Rural school districts outside of Phoenix can’t find enough qualified teachers, especially in math and science, to double their 13 classes, some with 70+ students. Some of these classes have teaching her assistants, while others rely on her one teacher.
“It’s very chaotic,” said Brady. “I wish I could clone myself because I can’t reach every child who needs help.”
Located between Phoenix and Tucson, Casa Grande has struggled to find teachers for years and hires about 30 Filipinos each year to fill the gap. But that alarming trend has reached a more dire point. District spokesperson Jennifer Colsen says she’s never seen a shortage like this in her 29 years here.
“It’s really sad to start the school year with so many empty seats,” Kotzen said. “We posted it, went to job fairs, but no teachers so far.”
After enduring two years of pandemic-induced health concerns, learning losses, and intense public scrutiny, teacher burnout is on the rise across the country.
Jennifer Zanardi quit her high school teaching job in Palm Beach, Florida to become a corporate recruiter. She says her relatively low salary was a big factor, but political pressure and the state’s so-called “don’t say gay” bill were the tipping points. I found myself walking on egg shells.
“The public was actually saying that teachers were trying to indoctrinate their students,” Zanardi said. “It had a huge impact on my mental health and my stress.”
Enrollment in teacher education programs has also plummeted, dropping 33% from 2010 to 2020, according to the American Association of Teacher Training Colleges.
Schools are competing for a shrinking pool of teachers, with wealthier suburbs beating out schools with fewer resources, especially those in rural areas and those that support lower-income families and students of color. .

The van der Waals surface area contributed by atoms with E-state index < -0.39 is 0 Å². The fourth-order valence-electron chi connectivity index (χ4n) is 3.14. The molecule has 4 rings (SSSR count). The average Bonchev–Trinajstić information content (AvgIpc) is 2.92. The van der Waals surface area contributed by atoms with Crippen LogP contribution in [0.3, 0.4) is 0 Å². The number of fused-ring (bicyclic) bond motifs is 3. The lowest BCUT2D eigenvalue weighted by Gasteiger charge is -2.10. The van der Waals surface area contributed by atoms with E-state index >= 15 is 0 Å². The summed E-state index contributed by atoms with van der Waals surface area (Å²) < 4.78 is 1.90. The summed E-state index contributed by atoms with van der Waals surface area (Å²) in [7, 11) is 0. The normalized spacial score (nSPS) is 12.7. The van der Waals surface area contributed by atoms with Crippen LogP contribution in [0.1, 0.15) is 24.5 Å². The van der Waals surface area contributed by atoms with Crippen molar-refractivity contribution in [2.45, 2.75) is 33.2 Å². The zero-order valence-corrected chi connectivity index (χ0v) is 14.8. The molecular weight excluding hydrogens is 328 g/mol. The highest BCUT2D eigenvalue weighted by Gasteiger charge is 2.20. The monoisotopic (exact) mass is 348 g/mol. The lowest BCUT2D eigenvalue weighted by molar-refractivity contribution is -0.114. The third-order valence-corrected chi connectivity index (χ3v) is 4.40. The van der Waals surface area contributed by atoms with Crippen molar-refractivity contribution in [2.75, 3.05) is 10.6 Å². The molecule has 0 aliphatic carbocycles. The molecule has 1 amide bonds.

“(Teachers) don’t go to the most disadvantaged schools,” said Chad Aldeman, policy director for Georgetown University’s Pedagogical Institute. “The same schools that struggled in 2019 are doing even worse in 2022.”
In Prince George’s County, Maryland, where the poorest are concentrated, at least 8% of teacher slots in public school districts are vacant, according to the teachers’ union, more than double last year.
Dr. Donna Christy, president of the Prince George’s County Educators Association, is vying to fill this gap.
“It definitely feels like there was an Exodus,” Christie said. , where they feel they have more support or hear there is more support.”
Geva Hickman-Johnson, an English teacher at a Prince George County high school, found she needed to prepare lessons for a new substitute teacher in her department. She also expects her class size to increase.
“That means my students may not get the best teachers this year,” Hickman-Johnson said. , you may not be at your best because you can’t really focus on the student standing in front of you every day…it’s hard…”
In addition to the loss of learning during the pandemic, many teachers across the country are also noticing deterioration in student behavior. When many students need more attention, Christy fears they will get less.
“They had fallen through the cracks before,” she said.
Like many school districts, Prince George County public schools are now scrambling to fill these empty classrooms, moving staff, increasing subsidies, and consolidating classes as needed.
Some plans have been controversial, but the state is getting creative to fill vacancies. I’m looking for
“It was a slap in the face,” said Jennifer Zanardi. “Your education doesn’t matter, just like it doesn’t matter what you do. Anyone can do what you do. And that’s not quite true. We are professionals.”
The Casa Grande Elementary School District is one of many schools that have moved to a four-day week to keep staff. This strategy allowed us to maintain multiple teachers.
High school districts are considering hiring teachers from abroad.In some classrooms, para-educators with no expertise in the topic teach lessons prepared by certified teachers like Stacey Brady. .
“I’m thinking of myself,” said Brady. “I was struggling with math. If I was sitting in that classroom, I needed help, I had a question, and I needed someone to break it down in a different way.) Shut it down. Many I think the students of the school might shut down as well.”
Brady expects to lead a class of 70+ students, if not for the full year. She worries that Casa Her Grande’s lack of teachers will get worse.
“I think my biggest fear is having a child who is emotionally or physically hurt in some way. “There are so many students in the room that I can’t see it.”